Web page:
2.5 stars for a new home for old Cuban comfort in Pinecrest
12313 S. Dixie Hwy, Pinecrest
Hours: 7am-9pm Sunday-Thursday, until 11pm Friday-Saturday (breakfast until noon)
Prices: Appetizers $1.50-$7.75, entrees $7-$18.50, dessert $5.50-$6.75
FYI: Free lot parking. Food truck location posted on Facebook and Twitter (@MalangaCafe)
A hairy, brown tuber may seem an unlikely namesake for a restaurant, but it made sense to Melissa and Tony Vias, who intend their 8-month-old Malanga Cafe to satisfy Old Cuba yearnings. “In Cuba, the old folks used to solve every problem with malanga,” says Tony Vias. “Ulcer? Smash up boiled malanga with milk. Stomachache? Make malanga soup.“
You don’t have to be Cuban to enjoy this charmer, but you may need to check your Cubanics app to decipher the expressions painted on one wall. Le ronca el mango, for instance, which translates “It snores the mango,” is slang for “That’s just too much.” The Cubanisms share wall space with patrons’ autographs, a tribute to La Bodeguita del Medio, a restaurant-bar in Old Havana where Ernest Hemingway, Nat King Cole and others left handwritten messages on the walls.
Malanga may be the name, but the cafe is really all about the pig. Marinated, barbecued, roasted, shredded — you can go whole hog here. Literally. A 14-pound suckling pig is spit-roasted on the patio every Saturday. A whole cochinillo, roasted or stuffed with congri, can be pre-ordered ($135-$165). It’s not just the atmosphere that evokes an earlier era. Croquettes (ham, chicken or chorizo) are handmade. Corn is ground by hand for the house-made Cuban tamales. The velvety malanga soup is prepared fresh daily.
Married for six years, the Viases have five kids in their combined family, ages 11 months to 22 years old. They’ve just added to their brood a food truck that’s starting to make the rounds at meet-ups throughout Broward and Miami-Dade counties. If driving to Pinecrest for pan con lechon isn’t a possibility, the pig may find its way to you.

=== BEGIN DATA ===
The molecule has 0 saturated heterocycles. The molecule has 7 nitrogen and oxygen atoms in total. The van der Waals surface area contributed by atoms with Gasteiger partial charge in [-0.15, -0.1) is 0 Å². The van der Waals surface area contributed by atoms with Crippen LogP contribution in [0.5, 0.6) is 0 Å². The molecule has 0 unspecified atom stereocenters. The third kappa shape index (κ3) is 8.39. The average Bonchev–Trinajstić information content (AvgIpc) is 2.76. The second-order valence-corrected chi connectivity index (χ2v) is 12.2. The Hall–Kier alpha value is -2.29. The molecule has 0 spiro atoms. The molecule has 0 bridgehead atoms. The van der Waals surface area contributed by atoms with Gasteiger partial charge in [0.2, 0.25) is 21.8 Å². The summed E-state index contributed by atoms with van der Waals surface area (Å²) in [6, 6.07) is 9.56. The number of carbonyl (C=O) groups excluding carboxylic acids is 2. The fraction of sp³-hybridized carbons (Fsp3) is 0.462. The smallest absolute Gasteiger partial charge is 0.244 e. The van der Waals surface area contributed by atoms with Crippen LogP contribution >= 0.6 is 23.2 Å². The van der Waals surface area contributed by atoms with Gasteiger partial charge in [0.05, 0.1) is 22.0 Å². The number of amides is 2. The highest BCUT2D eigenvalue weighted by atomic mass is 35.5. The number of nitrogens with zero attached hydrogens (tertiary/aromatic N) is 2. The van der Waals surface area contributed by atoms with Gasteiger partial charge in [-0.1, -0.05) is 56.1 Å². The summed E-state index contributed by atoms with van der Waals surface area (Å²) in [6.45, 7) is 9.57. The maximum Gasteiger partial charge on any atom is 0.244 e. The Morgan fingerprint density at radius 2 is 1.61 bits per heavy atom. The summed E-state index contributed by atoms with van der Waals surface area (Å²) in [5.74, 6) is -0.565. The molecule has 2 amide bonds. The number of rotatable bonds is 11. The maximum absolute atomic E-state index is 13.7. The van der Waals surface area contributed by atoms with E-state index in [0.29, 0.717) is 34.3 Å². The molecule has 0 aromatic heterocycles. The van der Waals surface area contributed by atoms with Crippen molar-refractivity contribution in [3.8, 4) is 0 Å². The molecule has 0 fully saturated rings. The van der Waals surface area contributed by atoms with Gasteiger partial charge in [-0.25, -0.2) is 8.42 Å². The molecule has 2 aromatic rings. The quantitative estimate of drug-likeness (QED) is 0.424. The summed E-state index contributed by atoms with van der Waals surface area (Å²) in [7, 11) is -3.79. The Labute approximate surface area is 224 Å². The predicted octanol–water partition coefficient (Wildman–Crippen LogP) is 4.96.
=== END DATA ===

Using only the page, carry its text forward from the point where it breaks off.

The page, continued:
Ambience: Black-and-white Cuban photos, including a poster-size one of fame bandleader Benny Moré, add to the atmosphere, as does the old-school Cuban music. The small dining room with rows of wooden tables covered in lime-green cloth and topped with white butcher paper can be crowded on weekend nights, so it’s smart to make reservations.
- Pan con lechon - a monster-sized sandwich made with soft Cuban bread and stuffed with mounds of moist, shredded roast pork, lettuce and tomato, with a flavorful side of sautéed onions and freshly made mojo for drizzling or dipping
- The bistec empanizado, topped with grilled onions and that tasty mojo
- Fried boniato chunks with a creamy, slightly sweet interior encased in light, crunchy batter
- Sweet fried malanga countered by a sauce of fresh parsley, garlic and olive oil
- The hosts’ warmth and the genuine fun they seem to be having
What Didn't Work
- La Lechoncita shredded pork with guava sauce & shreded, grilled chicken with mango sauce - both overpowered by thick swirls of sweet syrup
- Excessively sweet baby back ribs with guava barbecue sauce
- Spotty service
- Review: Four stars for exceptional Alter in Wynwood
- Review: Tom Colicchio's Beachcraft shows potential in Miami Beach
- Review: Mezzes dominate but don't dazzle at Cleo in South Beach
- Review: Fornaro's Italian food by way of Brazil is hearty but not subtle
- Review: The queen retains her crown with new Cena by Michy
- Review: Fooq's takes the edge off in downtown Miami
- Review: Piripi in Coral Gables wobbles on its road to tipsiness
- Review: Stick with sushi and small plates at Soho Bay in South Beach
- Memorable views, mostly forgettable food at Fresh American Bistro
- In Miami Beach, Klima's exquisite food is a study in simplicity